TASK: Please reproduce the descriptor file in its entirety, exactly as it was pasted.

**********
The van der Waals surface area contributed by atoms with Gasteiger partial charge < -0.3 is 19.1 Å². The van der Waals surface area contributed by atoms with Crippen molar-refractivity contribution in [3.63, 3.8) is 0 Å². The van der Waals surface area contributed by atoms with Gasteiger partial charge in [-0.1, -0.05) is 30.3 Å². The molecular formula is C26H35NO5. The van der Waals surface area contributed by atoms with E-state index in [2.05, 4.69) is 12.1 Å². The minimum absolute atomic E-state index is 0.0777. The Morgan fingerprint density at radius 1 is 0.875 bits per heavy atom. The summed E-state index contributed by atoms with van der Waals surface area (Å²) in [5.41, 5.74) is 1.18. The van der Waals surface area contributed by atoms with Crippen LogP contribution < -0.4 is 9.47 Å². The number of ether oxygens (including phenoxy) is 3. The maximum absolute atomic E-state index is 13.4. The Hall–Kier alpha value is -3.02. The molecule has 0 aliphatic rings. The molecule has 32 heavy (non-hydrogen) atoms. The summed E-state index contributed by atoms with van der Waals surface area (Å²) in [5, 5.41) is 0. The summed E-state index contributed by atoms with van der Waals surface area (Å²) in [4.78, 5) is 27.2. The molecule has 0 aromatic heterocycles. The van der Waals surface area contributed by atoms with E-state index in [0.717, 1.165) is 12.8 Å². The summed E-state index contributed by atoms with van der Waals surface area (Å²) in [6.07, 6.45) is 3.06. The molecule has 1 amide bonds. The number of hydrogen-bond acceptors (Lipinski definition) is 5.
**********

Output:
The van der Waals surface area contributed by atoms with Gasteiger partial charge < -0.3 is 19.1 Å². The van der Waals surface area contributed by atoms with Crippen molar-refractivity contribution in [3.63, 3.8) is 0 Å². The van der Waals surface area contributed by atoms with Gasteiger partial charge in [-0.1, -0.05) is 30.3 Å². The molecular formula is C26H35NO5. The van der Waals surface area contributed by atoms with E-state index in [2.05, 4.69) is 12.1 Å². The minimum absolute atomic E-state index is 0.0777. The Morgan fingerprint density at radius 1 is 0.875 bits per heavy atom. The summed E-state index contributed by atoms with van der Waals surface area (Å²) in [5.41, 5.74) is 1.18. The van der Waals surface area contributed by atoms with Crippen LogP contribution < -0.4 is 9.47 Å². The number of ether oxygens (including phenoxy) is 3. The maximum absolute atomic E-state index is 13.4. The Hall–Kier alpha value is -3.02. The molecule has 0 aliphatic rings. The molecule has 32 heavy (non-hydrogen) atoms. The summed E-state index contributed by atoms with van der Waals surface area (Å²) in [5, 5.41) is 0. The summed E-state index contributed by atoms with van der Waals surface area (Å²) in [4.78, 5) is 27.2. The molecule has 0 aromatic heterocycles. The van der Waals surface area contributed by atoms with E-state index in [0.717, 1.165) is 12.8 Å². The summed E-state index contributed by atoms with van der Waals surface area (Å²) in [6.07, 6.45) is 3.06. The molecule has 1 amide bonds. The number of hydrogen-bond acceptors (Lipinski definition) is 5.